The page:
Law on health and safety set to be reviewed

HEALTH and safety red tape that costs businesses billions of pounds a year could be slashed.

The Prime Minister will today announce the appointment of Lord Young as health and safety tsar, charged with finding a “sensible new approach” to avoid “overwhelming businesses with red tape”.

Lord Young, who was the special adviser that helped Sir Keith Joseph usher in privatisation in 1979, said he would inject “common sense” into rules that have become a massive burden on businesses in recent years.

Young will also be asked to investigate the growth of Britain’s compensation culture, which has led to a huge increase in so-called “ambulance chaser” law firms that target employees involved in work-related accidents.

David Cameron said: “The rise of the compensation culture over the last ten years is a real concern, as is the way health and safety rules are sometimes applied.”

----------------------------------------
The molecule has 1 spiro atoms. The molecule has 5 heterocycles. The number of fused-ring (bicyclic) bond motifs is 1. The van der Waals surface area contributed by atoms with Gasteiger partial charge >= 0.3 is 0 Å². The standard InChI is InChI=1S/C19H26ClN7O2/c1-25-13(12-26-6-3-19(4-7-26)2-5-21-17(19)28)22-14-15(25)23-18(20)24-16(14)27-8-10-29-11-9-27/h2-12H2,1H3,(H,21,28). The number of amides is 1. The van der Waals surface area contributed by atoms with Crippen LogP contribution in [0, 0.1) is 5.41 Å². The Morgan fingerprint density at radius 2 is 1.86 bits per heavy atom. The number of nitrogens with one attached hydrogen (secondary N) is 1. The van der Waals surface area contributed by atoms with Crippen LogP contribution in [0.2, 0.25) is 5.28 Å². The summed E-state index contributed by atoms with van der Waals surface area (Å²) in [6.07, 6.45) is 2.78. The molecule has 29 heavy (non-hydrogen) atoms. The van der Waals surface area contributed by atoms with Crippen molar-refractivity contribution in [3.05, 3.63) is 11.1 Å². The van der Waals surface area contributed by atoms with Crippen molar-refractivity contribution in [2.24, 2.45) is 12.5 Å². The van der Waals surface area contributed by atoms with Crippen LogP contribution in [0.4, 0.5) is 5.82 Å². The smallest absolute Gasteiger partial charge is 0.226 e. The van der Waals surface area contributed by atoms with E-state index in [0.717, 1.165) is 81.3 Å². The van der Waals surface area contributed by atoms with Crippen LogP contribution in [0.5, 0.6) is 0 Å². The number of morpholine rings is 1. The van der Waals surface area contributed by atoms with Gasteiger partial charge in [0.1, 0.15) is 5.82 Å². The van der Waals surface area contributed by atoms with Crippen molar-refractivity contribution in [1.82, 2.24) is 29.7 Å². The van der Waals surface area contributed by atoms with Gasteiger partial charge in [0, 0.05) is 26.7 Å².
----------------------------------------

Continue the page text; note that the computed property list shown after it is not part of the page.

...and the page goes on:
He added: “We need a sensible new approach that makes clear these laws are intended to protect people, not overwhelm businesses with red tape.”

Lord Young said health and safety legislation was essential in some industries, but that it had become an “unnecessary burden” on firms and public sector organisations.

“I hope my review will reintroduce an element of common sense and focus the regulation where it is most needed. We need a system that is proportionate and not bureaucratic,” he added.

According to the Forum of Private Business, small and medium-sized companies spend over £2bn-a-year to comply with existing guidelines.

However, it is not clear how much power Cameron actually has to roll back health and safety legislation, as many of the laws are dictated by EU directives.